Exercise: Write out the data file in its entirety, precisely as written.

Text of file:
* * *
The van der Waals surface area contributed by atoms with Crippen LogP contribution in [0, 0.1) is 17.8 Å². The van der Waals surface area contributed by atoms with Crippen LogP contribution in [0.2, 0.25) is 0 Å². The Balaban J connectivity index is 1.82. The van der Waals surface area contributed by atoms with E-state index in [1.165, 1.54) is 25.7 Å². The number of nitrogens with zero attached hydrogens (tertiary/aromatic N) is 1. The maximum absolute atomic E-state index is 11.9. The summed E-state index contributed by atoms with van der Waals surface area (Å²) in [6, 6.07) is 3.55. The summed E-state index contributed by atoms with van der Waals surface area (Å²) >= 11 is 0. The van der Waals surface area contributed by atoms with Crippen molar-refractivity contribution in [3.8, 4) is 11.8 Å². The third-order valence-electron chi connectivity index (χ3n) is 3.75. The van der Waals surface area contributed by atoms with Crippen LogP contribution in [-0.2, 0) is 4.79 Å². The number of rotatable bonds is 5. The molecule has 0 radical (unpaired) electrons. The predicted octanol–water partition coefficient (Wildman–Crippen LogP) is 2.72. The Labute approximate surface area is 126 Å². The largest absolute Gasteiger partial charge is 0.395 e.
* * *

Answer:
The van der Waals surface area contributed by atoms with Crippen LogP contribution in [0, 0.1) is 17.8 Å². The van der Waals surface area contributed by atoms with Crippen LogP contribution in [0.2, 0.25) is 0 Å². The Balaban J connectivity index is 1.82. The van der Waals surface area contributed by atoms with E-state index in [1.165, 1.54) is 25.7 Å². The number of nitrogens with zero attached hydrogens (tertiary/aromatic N) is 1. The maximum absolute atomic E-state index is 11.9. The summed E-state index contributed by atoms with van der Waals surface area (Å²) in [6, 6.07) is 3.55. The summed E-state index contributed by atoms with van der Waals surface area (Å²) >= 11 is 0. The van der Waals surface area contributed by atoms with Crippen molar-refractivity contribution in [3.8, 4) is 11.8 Å². The third-order valence-electron chi connectivity index (χ3n) is 3.75. The van der Waals surface area contributed by atoms with Crippen LogP contribution in [-0.2, 0) is 4.79 Å². The number of rotatable bonds is 5. The molecule has 0 radical (unpaired) electrons. The predicted octanol–water partition coefficient (Wildman–Crippen LogP) is 2.72. The Labute approximate surface area is 126 Å². The largest absolute Gasteiger partial charge is 0.395 e.